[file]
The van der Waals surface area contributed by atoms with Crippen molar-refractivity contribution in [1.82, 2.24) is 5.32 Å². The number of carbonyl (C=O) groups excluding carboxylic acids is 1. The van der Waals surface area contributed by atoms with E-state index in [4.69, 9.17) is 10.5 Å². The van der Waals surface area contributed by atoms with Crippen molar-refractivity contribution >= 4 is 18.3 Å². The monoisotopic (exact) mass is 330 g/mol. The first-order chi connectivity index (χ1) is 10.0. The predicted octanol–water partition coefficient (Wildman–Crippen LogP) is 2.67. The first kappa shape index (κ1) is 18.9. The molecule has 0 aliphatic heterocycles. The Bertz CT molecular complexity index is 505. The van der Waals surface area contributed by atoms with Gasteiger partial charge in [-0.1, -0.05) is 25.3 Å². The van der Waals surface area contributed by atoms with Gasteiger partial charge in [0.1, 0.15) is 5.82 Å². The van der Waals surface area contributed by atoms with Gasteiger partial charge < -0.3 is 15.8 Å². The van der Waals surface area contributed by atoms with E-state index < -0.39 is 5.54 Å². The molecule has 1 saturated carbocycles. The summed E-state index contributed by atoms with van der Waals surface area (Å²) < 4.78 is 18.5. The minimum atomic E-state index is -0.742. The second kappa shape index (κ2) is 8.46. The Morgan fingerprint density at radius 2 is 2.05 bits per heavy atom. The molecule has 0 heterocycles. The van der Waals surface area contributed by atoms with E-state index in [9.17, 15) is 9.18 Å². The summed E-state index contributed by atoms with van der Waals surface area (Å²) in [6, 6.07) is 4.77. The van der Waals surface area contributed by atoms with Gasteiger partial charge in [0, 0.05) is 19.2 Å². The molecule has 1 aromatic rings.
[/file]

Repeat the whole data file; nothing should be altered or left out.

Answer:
The van der Waals surface area contributed by atoms with Crippen molar-refractivity contribution in [1.82, 2.24) is 5.32 Å². The number of carbonyl (C=O) groups excluding carboxylic acids is 1. The van der Waals surface area contributed by atoms with E-state index in [4.69, 9.17) is 10.5 Å². The van der Waals surface area contributed by atoms with Crippen molar-refractivity contribution >= 4 is 18.3 Å². The monoisotopic (exact) mass is 330 g/mol. The first-order chi connectivity index (χ1) is 10.0. The predicted octanol–water partition coefficient (Wildman–Crippen LogP) is 2.67. The first kappa shape index (κ1) is 18.9. The molecule has 0 aliphatic heterocycles. The Bertz CT molecular complexity index is 505. The van der Waals surface area contributed by atoms with Gasteiger partial charge in [-0.1, -0.05) is 25.3 Å². The van der Waals surface area contributed by atoms with Gasteiger partial charge in [0.1, 0.15) is 5.82 Å². The van der Waals surface area contributed by atoms with Gasteiger partial charge < -0.3 is 15.8 Å². The van der Waals surface area contributed by atoms with E-state index < -0.39 is 5.54 Å². The molecule has 1 saturated carbocycles. The summed E-state index contributed by atoms with van der Waals surface area (Å²) < 4.78 is 18.5. The minimum atomic E-state index is -0.742. The second kappa shape index (κ2) is 8.46. The Morgan fingerprint density at radius 2 is 2.05 bits per heavy atom. The molecule has 0 heterocycles. The van der Waals surface area contributed by atoms with E-state index in [9.17, 15) is 9.18 Å². The summed E-state index contributed by atoms with van der Waals surface area (Å²) in [6, 6.07) is 4.77. The van der Waals surface area contributed by atoms with Gasteiger partial charge in [0, 0.05) is 19.2 Å². The molecule has 1 aromatic rings.